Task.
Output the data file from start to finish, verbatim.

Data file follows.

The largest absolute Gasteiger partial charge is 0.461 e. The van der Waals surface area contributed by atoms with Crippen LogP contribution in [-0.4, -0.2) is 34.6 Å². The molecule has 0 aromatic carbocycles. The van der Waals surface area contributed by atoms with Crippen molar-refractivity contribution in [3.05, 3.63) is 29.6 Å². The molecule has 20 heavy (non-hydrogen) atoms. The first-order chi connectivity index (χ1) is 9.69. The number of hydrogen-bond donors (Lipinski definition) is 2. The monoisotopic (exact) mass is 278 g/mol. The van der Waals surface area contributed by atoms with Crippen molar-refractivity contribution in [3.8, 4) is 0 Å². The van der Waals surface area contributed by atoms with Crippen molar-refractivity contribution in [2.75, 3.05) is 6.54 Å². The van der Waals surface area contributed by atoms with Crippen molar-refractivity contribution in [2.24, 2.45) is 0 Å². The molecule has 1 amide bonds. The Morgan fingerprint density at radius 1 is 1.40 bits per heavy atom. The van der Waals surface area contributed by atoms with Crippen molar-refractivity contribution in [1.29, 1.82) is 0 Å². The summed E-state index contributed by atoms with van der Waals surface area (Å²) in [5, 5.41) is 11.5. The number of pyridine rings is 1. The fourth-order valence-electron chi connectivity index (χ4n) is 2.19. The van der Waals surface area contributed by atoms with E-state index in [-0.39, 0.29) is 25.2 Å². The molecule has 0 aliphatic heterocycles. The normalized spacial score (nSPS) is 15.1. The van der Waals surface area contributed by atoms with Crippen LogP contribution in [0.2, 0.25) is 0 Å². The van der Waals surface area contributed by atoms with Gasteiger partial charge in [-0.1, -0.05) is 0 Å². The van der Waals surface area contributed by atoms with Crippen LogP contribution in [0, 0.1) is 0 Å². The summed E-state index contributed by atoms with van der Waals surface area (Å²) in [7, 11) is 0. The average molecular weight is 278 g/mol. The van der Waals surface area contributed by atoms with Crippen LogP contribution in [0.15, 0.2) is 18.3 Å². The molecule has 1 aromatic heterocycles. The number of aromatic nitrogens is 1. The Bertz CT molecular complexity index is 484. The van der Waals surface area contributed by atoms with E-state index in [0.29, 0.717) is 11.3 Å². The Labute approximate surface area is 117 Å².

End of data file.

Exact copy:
The largest absolute Gasteiger partial charge is 0.461 e. The van der Waals surface area contributed by atoms with Crippen LogP contribution in [-0.4, -0.2) is 34.6 Å². The molecule has 0 aromatic carbocycles. The van der Waals surface area contributed by atoms with Crippen molar-refractivity contribution in [3.05, 3.63) is 29.6 Å². The molecule has 20 heavy (non-hydrogen) atoms. The first-order chi connectivity index (χ1) is 9.69. The number of hydrogen-bond donors (Lipinski definition) is 2. The monoisotopic (exact) mass is 278 g/mol. The van der Waals surface area contributed by atoms with Crippen molar-refractivity contribution in [3.8, 4) is 0 Å². The van der Waals surface area contributed by atoms with Crippen molar-refractivity contribution in [2.75, 3.05) is 6.54 Å². The van der Waals surface area contributed by atoms with Crippen molar-refractivity contribution in [2.24, 2.45) is 0 Å². The molecule has 1 amide bonds. The Morgan fingerprint density at radius 1 is 1.40 bits per heavy atom. The van der Waals surface area contributed by atoms with Crippen molar-refractivity contribution in [1.29, 1.82) is 0 Å². The summed E-state index contributed by atoms with van der Waals surface area (Å²) in [5, 5.41) is 11.5. The number of pyridine rings is 1. The fourth-order valence-electron chi connectivity index (χ4n) is 2.19. The van der Waals surface area contributed by atoms with E-state index in [-0.39, 0.29) is 25.2 Å². The molecule has 0 aliphatic heterocycles. The normalized spacial score (nSPS) is 15.1. The van der Waals surface area contributed by atoms with Crippen LogP contribution in [0.2, 0.25) is 0 Å². The van der Waals surface area contributed by atoms with Gasteiger partial charge in [-0.1, -0.05) is 0 Å². The van der Waals surface area contributed by atoms with Crippen LogP contribution in [0, 0.1) is 0 Å². The summed E-state index contributed by atoms with van der Waals surface area (Å²) in [7, 11) is 0. The average molecular weight is 278 g/mol. The van der Waals surface area contributed by atoms with Crippen LogP contribution in [0.15, 0.2) is 18.3 Å². The molecule has 1 aromatic heterocycles. The number of aromatic nitrogens is 1. The Bertz CT molecular complexity index is 484. The van der Waals surface area contributed by atoms with E-state index in [0.29, 0.717) is 11.3 Å². The Labute approximate surface area is 117 Å².